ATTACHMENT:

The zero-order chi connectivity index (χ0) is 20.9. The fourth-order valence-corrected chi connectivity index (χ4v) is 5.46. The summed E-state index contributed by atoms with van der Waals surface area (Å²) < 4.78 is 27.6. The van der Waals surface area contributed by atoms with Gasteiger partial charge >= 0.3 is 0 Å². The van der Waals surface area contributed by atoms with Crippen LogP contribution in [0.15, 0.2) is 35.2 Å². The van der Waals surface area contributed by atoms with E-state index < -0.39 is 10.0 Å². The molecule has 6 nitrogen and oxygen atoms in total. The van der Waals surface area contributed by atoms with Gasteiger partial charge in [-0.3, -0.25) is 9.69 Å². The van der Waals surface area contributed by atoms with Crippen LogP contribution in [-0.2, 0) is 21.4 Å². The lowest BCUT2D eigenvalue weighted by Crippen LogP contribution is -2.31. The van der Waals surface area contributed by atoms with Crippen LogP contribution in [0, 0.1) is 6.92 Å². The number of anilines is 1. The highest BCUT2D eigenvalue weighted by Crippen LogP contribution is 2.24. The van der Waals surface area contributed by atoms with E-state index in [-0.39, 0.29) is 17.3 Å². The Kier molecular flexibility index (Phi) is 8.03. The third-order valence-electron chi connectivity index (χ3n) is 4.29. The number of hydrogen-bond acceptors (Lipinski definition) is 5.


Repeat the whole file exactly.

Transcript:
The zero-order chi connectivity index (χ0) is 20.9. The fourth-order valence-corrected chi connectivity index (χ4v) is 5.46. The summed E-state index contributed by atoms with van der Waals surface area (Å²) < 4.78 is 27.6. The van der Waals surface area contributed by atoms with Gasteiger partial charge >= 0.3 is 0 Å². The van der Waals surface area contributed by atoms with Crippen LogP contribution in [0.15, 0.2) is 35.2 Å². The van der Waals surface area contributed by atoms with E-state index < -0.39 is 10.0 Å². The molecule has 6 nitrogen and oxygen atoms in total. The van der Waals surface area contributed by atoms with Gasteiger partial charge in [-0.3, -0.25) is 9.69 Å². The van der Waals surface area contributed by atoms with Crippen LogP contribution in [-0.2, 0) is 21.4 Å². The lowest BCUT2D eigenvalue weighted by Crippen LogP contribution is -2.31. The van der Waals surface area contributed by atoms with Crippen LogP contribution in [0, 0.1) is 6.92 Å². The number of anilines is 1. The highest BCUT2D eigenvalue weighted by Crippen LogP contribution is 2.24. The van der Waals surface area contributed by atoms with E-state index in [-0.39, 0.29) is 17.3 Å². The Kier molecular flexibility index (Phi) is 8.03. The third-order valence-electron chi connectivity index (χ3n) is 4.29. The number of hydrogen-bond acceptors (Lipinski definition) is 5.